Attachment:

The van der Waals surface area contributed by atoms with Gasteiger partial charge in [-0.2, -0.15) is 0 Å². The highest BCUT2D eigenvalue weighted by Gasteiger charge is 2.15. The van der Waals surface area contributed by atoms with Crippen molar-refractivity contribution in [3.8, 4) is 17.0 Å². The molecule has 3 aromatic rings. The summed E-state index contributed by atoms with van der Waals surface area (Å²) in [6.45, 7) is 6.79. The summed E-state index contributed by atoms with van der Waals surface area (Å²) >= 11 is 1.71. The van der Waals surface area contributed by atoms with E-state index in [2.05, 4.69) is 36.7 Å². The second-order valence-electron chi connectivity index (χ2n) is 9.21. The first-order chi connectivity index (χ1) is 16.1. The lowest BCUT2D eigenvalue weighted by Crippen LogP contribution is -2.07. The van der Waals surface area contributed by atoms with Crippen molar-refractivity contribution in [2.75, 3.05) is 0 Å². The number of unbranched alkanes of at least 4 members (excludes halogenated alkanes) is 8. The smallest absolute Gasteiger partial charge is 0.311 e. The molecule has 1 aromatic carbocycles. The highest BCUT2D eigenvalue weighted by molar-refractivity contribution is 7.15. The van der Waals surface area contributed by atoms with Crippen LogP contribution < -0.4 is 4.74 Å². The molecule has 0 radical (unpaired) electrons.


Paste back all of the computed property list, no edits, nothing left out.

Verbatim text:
The van der Waals surface area contributed by atoms with Gasteiger partial charge in [-0.2, -0.15) is 0 Å². The highest BCUT2D eigenvalue weighted by Gasteiger charge is 2.15. The van der Waals surface area contributed by atoms with Crippen molar-refractivity contribution in [3.8, 4) is 17.0 Å². The molecule has 3 aromatic rings. The summed E-state index contributed by atoms with van der Waals surface area (Å²) in [6.45, 7) is 6.79. The summed E-state index contributed by atoms with van der Waals surface area (Å²) >= 11 is 1.71. The van der Waals surface area contributed by atoms with E-state index in [2.05, 4.69) is 36.7 Å². The second-order valence-electron chi connectivity index (χ2n) is 9.21. The first-order chi connectivity index (χ1) is 16.1. The lowest BCUT2D eigenvalue weighted by Crippen LogP contribution is -2.07. The van der Waals surface area contributed by atoms with Crippen molar-refractivity contribution in [2.75, 3.05) is 0 Å². The number of unbranched alkanes of at least 4 members (excludes halogenated alkanes) is 8. The smallest absolute Gasteiger partial charge is 0.311 e. The molecule has 1 aromatic carbocycles. The highest BCUT2D eigenvalue weighted by molar-refractivity contribution is 7.15. The van der Waals surface area contributed by atoms with Crippen LogP contribution < -0.4 is 4.74 Å². The molecule has 0 radical (unpaired) electrons.